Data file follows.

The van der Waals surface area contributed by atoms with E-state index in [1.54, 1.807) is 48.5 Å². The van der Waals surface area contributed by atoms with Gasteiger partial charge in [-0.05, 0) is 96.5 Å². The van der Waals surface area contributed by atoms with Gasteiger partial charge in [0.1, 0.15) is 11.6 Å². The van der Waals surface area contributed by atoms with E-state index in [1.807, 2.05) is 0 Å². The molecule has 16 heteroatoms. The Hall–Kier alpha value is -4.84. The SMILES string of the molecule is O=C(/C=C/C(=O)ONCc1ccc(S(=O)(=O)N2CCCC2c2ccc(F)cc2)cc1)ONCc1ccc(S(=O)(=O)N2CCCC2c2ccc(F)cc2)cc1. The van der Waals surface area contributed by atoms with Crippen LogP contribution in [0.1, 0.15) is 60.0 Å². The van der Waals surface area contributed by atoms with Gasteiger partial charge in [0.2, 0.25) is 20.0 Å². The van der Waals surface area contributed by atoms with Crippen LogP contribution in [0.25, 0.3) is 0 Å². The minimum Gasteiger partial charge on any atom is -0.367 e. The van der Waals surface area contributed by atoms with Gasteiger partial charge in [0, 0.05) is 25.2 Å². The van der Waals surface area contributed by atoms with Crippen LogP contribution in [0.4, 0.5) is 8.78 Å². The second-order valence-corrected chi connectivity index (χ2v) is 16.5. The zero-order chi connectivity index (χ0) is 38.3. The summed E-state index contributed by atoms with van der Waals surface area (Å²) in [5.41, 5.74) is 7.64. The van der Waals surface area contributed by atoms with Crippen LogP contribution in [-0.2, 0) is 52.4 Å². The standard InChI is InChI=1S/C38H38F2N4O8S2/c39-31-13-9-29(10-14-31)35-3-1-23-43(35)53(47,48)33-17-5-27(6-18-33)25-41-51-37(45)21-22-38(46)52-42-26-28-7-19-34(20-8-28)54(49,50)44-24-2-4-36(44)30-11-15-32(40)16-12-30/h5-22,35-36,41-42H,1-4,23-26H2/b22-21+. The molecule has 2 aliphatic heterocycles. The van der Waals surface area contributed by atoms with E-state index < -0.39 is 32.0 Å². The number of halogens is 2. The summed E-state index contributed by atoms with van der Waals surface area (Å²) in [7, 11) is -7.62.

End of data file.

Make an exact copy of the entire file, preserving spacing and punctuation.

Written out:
The van der Waals surface area contributed by atoms with E-state index in [1.54, 1.807) is 48.5 Å². The van der Waals surface area contributed by atoms with Gasteiger partial charge in [-0.05, 0) is 96.5 Å². The van der Waals surface area contributed by atoms with Gasteiger partial charge in [0.1, 0.15) is 11.6 Å². The van der Waals surface area contributed by atoms with E-state index in [1.807, 2.05) is 0 Å². The molecule has 16 heteroatoms. The Hall–Kier alpha value is -4.84. The SMILES string of the molecule is O=C(/C=C/C(=O)ONCc1ccc(S(=O)(=O)N2CCCC2c2ccc(F)cc2)cc1)ONCc1ccc(S(=O)(=O)N2CCCC2c2ccc(F)cc2)cc1. The van der Waals surface area contributed by atoms with Crippen LogP contribution in [0.1, 0.15) is 60.0 Å². The van der Waals surface area contributed by atoms with Gasteiger partial charge in [0.2, 0.25) is 20.0 Å². The van der Waals surface area contributed by atoms with Crippen LogP contribution in [0.25, 0.3) is 0 Å². The minimum Gasteiger partial charge on any atom is -0.367 e. The van der Waals surface area contributed by atoms with Gasteiger partial charge in [0, 0.05) is 25.2 Å². The van der Waals surface area contributed by atoms with Crippen LogP contribution in [0.4, 0.5) is 8.78 Å². The second-order valence-corrected chi connectivity index (χ2v) is 16.5. The zero-order chi connectivity index (χ0) is 38.3. The summed E-state index contributed by atoms with van der Waals surface area (Å²) in [5.41, 5.74) is 7.64. The van der Waals surface area contributed by atoms with Crippen LogP contribution in [-0.2, 0) is 52.4 Å². The standard InChI is InChI=1S/C38H38F2N4O8S2/c39-31-13-9-29(10-14-31)35-3-1-23-43(35)53(47,48)33-17-5-27(6-18-33)25-41-51-37(45)21-22-38(46)52-42-26-28-7-19-34(20-8-28)54(49,50)44-24-2-4-36(44)30-11-15-32(40)16-12-30/h5-22,35-36,41-42H,1-4,23-26H2/b22-21+. The molecule has 2 aliphatic heterocycles. The van der Waals surface area contributed by atoms with E-state index < -0.39 is 32.0 Å². The number of halogens is 2. The summed E-state index contributed by atoms with van der Waals surface area (Å²) in [7, 11) is -7.62.